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What makes Columbia bank so special?
The interview with David Berry reported in the March 12 edition of the Herald (Could have American Marine Bank been saved?) was well presented and informative, but it also gave rise to unanswered questions. It left the reader with the impression that although the dealings with American Marine Bank may have been legal, they did not seem overly ethical and were completely devoid of mercy. Of course, that is the way of all government bureaucracies that cast regulations, which are then administered without grayscales by personnel who are strictly limited to the letter of the law.
Berry said the bank worked closely and in a compliant manner with the Washington Department of Financial Institutions and the bank’s methodology was transparent. So why did the Federal Deposit Insurance Corporation threaten the bank with legal action and punitive penalties for violations of the law which effectively forced them to remain silent about the bank’s seizure? Was the seizure really a punitive action taken against the bank because their loan portfolio was directed to the real estate market rather than to business development, as implied in the report? Remember, the buzz word from the feds has been that “banks have been making small business loans.”
Berry defined the result of the problem, not the cause, which is as the report quoted the FDIC, two out of three banks are having problems with their loan portfolios. This problem is the direct result of the devaluation of the real estate market, brought on by the policies of the Congressional finance committees of both the House and the Senate, which was exacerbated by the Fannie Mae and Freddie Mac debacles. The TARP, which was funded to prevent the collapse of the banking system, was used to bail out large financial companies leaving the community banking system in the lurch. Why, when one branch of federal oversight creates a dilemma in the banks, is another branch of that same government seizing these banks, literally by the hundreds?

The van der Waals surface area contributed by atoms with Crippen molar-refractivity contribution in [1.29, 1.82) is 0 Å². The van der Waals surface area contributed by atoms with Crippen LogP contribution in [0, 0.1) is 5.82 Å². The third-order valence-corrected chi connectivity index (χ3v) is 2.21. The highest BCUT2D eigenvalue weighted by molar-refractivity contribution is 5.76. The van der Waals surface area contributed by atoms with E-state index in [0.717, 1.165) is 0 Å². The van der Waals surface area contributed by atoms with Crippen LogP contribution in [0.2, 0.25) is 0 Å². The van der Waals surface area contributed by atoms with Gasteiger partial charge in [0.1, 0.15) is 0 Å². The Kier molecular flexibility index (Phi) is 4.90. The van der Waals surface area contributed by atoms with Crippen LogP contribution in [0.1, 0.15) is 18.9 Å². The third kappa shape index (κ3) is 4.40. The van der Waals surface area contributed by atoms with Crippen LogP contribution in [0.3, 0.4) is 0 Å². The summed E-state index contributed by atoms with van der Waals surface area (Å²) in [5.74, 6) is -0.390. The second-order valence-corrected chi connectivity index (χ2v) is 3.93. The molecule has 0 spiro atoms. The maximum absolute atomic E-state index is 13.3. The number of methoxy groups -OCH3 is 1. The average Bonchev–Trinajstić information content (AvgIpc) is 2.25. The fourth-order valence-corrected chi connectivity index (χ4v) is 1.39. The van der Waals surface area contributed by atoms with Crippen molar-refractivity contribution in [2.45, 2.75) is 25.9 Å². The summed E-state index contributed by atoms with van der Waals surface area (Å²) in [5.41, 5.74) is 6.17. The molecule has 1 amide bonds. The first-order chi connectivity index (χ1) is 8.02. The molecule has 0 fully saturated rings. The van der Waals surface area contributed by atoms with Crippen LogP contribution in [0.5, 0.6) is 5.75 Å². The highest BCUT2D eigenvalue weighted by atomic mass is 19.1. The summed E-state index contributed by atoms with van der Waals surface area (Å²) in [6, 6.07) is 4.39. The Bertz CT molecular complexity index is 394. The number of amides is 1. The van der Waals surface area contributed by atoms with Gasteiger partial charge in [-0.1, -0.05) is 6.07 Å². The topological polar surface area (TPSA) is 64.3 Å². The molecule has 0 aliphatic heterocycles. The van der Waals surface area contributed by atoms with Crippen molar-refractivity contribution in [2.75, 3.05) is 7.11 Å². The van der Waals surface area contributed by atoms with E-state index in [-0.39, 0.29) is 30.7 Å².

The information in the article described the bank’s dilemma. The FDIC made the bank write down the book value of the loan collateral because of the aforementioned devaluation of the real estate market. This adversely affected the bank’s reserve fund requirements giving justification for the FDIC to seize the bank. After the seizure, ownership of the bank was immediately given to Columbia State Bank in Tacoma. It was stated that the nonperforming loans at the bank amounted to $29 million. The FDIC also gave Columbia bank $40 million to cover those loans. Why was Columbia bank so favored and not AMB? What was absolutely startling was one of the properties with the nonperforming loans, White Horse, was immediately transferred (through purchase) to the Suquamish tribe following the seizure.